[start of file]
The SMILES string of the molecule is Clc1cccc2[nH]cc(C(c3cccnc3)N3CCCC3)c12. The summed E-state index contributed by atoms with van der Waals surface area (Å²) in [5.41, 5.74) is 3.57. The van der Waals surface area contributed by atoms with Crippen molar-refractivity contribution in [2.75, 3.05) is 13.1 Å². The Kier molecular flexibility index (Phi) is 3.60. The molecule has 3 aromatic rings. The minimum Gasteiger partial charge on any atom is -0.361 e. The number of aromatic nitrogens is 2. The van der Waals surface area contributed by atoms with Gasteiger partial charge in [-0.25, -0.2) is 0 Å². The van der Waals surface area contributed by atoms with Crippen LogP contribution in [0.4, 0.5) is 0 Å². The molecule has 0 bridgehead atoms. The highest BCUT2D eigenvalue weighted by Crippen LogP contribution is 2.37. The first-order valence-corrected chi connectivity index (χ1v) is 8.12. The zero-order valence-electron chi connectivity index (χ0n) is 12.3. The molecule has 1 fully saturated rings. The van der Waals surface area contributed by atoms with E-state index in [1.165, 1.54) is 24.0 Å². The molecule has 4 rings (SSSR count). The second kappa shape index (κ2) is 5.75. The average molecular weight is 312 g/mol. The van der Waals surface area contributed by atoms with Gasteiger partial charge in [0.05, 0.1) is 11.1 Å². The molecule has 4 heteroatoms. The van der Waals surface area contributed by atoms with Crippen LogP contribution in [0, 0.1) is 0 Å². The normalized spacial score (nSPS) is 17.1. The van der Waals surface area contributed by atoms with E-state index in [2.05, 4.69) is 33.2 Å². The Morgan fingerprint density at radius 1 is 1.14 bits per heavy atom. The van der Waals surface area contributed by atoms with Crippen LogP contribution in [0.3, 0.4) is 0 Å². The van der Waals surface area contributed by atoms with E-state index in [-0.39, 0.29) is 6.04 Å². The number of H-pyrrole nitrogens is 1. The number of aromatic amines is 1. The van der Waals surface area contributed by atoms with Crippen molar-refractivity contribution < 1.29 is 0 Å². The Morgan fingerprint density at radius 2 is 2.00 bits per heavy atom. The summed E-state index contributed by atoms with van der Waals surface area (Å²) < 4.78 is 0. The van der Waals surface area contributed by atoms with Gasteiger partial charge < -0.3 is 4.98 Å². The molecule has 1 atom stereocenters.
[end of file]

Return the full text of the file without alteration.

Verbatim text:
The SMILES string of the molecule is Clc1cccc2[nH]cc(C(c3cccnc3)N3CCCC3)c12. The summed E-state index contributed by atoms with van der Waals surface area (Å²) in [5.41, 5.74) is 3.57. The van der Waals surface area contributed by atoms with Crippen molar-refractivity contribution in [2.75, 3.05) is 13.1 Å². The Kier molecular flexibility index (Phi) is 3.60. The molecule has 3 aromatic rings. The minimum Gasteiger partial charge on any atom is -0.361 e. The number of aromatic nitrogens is 2. The van der Waals surface area contributed by atoms with Gasteiger partial charge in [-0.25, -0.2) is 0 Å². The van der Waals surface area contributed by atoms with Crippen LogP contribution in [0.4, 0.5) is 0 Å². The molecule has 0 bridgehead atoms. The highest BCUT2D eigenvalue weighted by Crippen LogP contribution is 2.37. The first-order valence-corrected chi connectivity index (χ1v) is 8.12. The zero-order valence-electron chi connectivity index (χ0n) is 12.3. The molecule has 1 fully saturated rings. The van der Waals surface area contributed by atoms with E-state index in [1.165, 1.54) is 24.0 Å². The molecule has 4 rings (SSSR count). The second kappa shape index (κ2) is 5.75. The average molecular weight is 312 g/mol. The van der Waals surface area contributed by atoms with Gasteiger partial charge in [0.05, 0.1) is 11.1 Å². The molecule has 4 heteroatoms. The van der Waals surface area contributed by atoms with Crippen LogP contribution in [0, 0.1) is 0 Å². The normalized spacial score (nSPS) is 17.1. The van der Waals surface area contributed by atoms with E-state index in [2.05, 4.69) is 33.2 Å². The Morgan fingerprint density at radius 1 is 1.14 bits per heavy atom. The van der Waals surface area contributed by atoms with Crippen LogP contribution in [0.3, 0.4) is 0 Å². The van der Waals surface area contributed by atoms with E-state index in [-0.39, 0.29) is 6.04 Å². The number of H-pyrrole nitrogens is 1. The number of aromatic amines is 1. The van der Waals surface area contributed by atoms with Crippen molar-refractivity contribution < 1.29 is 0 Å². The Morgan fingerprint density at radius 2 is 2.00 bits per heavy atom. The summed E-state index contributed by atoms with van der Waals surface area (Å²) < 4.78 is 0. The van der Waals surface area contributed by atoms with Gasteiger partial charge < -0.3 is 4.98 Å². The molecule has 1 atom stereocenters.